Fuel Swap Deal Does Not Address Core Issues of Iranian Nuclear Dispute
Excerpt: The nuclear fuel swap agreement signed with fanfare in Tehran Monday provides insufficient reason for the U.N. Security Council to put sanctions talks on hold, but it is certain to make the effort even more of an uphill battle than it has been up until now.
Sen. Rockefeller Tells Neil Armstrong: ‘I Am a Substantial Skeptic of Human Spaceflight’
Excerpt: Senate Commerce, Science and Transportation Chairman John D. Rockefeller (D.-W.V.) says he is “a substantial skeptic of human spaceflight” and that not all outlets for American exploration are “glorious.” Rockefeller made his remarks during a hearing last week where astronauts Neil Armstrong, the first man on the moon, and Eugene Cernan, the last man on the moon, testified against President Barack Obama’s fiscal year 2011 budget because it would cancel NASA’s Constellation manned space program. “I am not a huge, but I am a substantial, skeptic of human spaceflight,” Rockefeller told [Neil] Armstrong, [Gene] Cernan, and Norman R. Augustine, the chairman of the Review of U.S. Human Space Flight Plans Committee. “We’re approximately the same generation, but that’s where I am,” Rockefeller said. “I cannot support going into space as an end in and of itself. I agree with the president that we need a measured, nationally, globally relevant and sustainable human space flight program--not one solely bound by place and time in space.”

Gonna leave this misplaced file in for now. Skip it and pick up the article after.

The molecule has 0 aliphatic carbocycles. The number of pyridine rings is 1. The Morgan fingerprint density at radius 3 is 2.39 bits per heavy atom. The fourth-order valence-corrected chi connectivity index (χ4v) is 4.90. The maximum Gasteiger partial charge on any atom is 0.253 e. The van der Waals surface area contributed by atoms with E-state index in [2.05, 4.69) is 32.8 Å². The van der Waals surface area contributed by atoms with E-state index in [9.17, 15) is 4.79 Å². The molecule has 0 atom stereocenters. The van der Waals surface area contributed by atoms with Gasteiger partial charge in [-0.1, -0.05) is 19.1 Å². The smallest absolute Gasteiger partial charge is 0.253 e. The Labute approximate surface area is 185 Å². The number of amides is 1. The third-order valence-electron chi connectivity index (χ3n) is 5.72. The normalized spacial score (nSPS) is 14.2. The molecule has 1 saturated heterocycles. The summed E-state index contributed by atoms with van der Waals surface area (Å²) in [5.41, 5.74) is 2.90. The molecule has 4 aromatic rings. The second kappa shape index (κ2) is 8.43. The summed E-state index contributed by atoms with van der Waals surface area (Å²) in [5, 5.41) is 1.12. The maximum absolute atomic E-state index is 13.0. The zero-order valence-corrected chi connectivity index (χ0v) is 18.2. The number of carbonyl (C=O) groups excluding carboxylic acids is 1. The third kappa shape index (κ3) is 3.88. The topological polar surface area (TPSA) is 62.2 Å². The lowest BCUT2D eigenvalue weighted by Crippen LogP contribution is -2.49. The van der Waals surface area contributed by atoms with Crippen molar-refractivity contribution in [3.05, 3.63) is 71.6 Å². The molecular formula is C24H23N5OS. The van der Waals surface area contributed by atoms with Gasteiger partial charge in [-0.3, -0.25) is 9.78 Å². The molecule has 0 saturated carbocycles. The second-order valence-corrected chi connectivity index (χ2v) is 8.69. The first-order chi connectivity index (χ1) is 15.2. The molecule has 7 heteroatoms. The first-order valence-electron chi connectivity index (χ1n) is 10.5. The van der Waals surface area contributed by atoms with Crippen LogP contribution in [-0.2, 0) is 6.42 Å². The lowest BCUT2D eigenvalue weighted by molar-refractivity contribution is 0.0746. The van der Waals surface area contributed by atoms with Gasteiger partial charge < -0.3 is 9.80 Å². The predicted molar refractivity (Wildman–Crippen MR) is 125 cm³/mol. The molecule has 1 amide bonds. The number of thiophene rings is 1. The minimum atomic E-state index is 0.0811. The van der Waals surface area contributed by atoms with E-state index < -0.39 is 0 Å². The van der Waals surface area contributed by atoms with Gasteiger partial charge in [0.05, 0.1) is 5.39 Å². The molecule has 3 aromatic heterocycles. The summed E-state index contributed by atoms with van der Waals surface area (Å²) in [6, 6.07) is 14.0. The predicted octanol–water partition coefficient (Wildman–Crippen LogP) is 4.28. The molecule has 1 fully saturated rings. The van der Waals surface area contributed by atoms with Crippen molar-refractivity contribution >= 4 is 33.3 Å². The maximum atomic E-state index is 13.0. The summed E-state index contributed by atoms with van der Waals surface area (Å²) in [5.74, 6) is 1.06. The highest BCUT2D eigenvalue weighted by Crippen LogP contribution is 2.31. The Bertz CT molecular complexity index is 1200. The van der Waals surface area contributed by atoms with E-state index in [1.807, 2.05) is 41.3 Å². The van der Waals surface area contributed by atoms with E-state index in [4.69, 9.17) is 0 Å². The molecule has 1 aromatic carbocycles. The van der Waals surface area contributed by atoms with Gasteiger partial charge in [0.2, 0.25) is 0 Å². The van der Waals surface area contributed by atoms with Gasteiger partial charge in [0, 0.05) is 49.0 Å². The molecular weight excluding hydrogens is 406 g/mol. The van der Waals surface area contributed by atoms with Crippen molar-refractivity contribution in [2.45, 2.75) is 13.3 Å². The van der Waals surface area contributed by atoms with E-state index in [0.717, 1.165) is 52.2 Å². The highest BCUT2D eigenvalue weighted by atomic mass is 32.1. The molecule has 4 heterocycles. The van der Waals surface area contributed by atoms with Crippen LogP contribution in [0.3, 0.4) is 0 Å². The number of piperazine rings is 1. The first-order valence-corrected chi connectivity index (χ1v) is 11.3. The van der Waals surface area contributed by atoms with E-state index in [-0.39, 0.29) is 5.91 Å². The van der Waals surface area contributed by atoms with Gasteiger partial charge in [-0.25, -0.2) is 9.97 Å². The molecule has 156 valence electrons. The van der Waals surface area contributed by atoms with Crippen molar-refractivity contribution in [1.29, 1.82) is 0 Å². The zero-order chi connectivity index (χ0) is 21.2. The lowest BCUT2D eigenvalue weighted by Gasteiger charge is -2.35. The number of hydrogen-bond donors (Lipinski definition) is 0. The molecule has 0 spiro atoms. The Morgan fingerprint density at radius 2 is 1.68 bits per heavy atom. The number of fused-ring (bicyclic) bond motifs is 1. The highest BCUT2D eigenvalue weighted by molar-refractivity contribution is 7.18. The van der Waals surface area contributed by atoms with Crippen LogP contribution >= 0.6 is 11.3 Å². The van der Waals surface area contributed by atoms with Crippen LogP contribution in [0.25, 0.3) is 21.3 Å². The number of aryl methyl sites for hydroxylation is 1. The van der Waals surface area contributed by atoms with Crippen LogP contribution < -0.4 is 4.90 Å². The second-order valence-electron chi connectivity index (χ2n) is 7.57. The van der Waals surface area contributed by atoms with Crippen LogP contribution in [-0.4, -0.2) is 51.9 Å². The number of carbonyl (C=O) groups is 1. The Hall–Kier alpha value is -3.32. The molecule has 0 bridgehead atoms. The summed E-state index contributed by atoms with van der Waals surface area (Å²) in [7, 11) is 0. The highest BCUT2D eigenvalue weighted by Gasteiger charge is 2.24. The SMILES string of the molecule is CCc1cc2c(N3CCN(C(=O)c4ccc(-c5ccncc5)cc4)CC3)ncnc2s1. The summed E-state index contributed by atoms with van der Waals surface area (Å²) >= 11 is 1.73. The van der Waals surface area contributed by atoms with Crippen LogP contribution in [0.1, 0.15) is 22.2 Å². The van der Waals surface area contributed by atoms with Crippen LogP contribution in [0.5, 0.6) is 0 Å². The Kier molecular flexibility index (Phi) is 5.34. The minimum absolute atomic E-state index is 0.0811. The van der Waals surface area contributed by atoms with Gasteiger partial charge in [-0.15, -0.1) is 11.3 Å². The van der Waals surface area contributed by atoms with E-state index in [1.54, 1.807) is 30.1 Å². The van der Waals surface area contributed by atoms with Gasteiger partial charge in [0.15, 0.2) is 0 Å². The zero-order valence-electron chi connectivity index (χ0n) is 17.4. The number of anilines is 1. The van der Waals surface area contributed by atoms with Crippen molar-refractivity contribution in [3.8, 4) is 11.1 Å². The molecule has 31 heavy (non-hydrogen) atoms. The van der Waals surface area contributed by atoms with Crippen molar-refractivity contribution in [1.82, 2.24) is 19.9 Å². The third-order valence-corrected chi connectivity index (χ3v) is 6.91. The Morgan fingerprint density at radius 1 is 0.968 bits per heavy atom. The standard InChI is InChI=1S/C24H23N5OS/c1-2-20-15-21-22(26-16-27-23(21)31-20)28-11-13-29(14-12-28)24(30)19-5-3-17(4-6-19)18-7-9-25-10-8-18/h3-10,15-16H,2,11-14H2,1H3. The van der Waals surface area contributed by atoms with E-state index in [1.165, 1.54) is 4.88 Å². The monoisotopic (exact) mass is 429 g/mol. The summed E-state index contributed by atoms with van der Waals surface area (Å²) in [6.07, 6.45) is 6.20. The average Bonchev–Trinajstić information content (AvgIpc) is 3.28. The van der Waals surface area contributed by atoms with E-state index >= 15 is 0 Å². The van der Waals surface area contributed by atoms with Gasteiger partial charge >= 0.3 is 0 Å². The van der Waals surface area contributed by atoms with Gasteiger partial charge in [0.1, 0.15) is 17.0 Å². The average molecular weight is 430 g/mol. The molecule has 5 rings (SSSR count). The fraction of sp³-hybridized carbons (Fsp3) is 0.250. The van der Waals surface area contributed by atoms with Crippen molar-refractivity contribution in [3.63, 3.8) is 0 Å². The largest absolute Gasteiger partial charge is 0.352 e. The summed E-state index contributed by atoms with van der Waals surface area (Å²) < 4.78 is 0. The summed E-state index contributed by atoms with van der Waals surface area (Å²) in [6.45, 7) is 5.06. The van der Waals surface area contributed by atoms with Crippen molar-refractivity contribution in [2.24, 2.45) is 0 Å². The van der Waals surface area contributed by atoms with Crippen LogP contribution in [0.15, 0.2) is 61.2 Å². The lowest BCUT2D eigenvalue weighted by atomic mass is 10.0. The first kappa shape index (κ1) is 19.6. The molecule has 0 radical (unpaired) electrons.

Read the Fine Print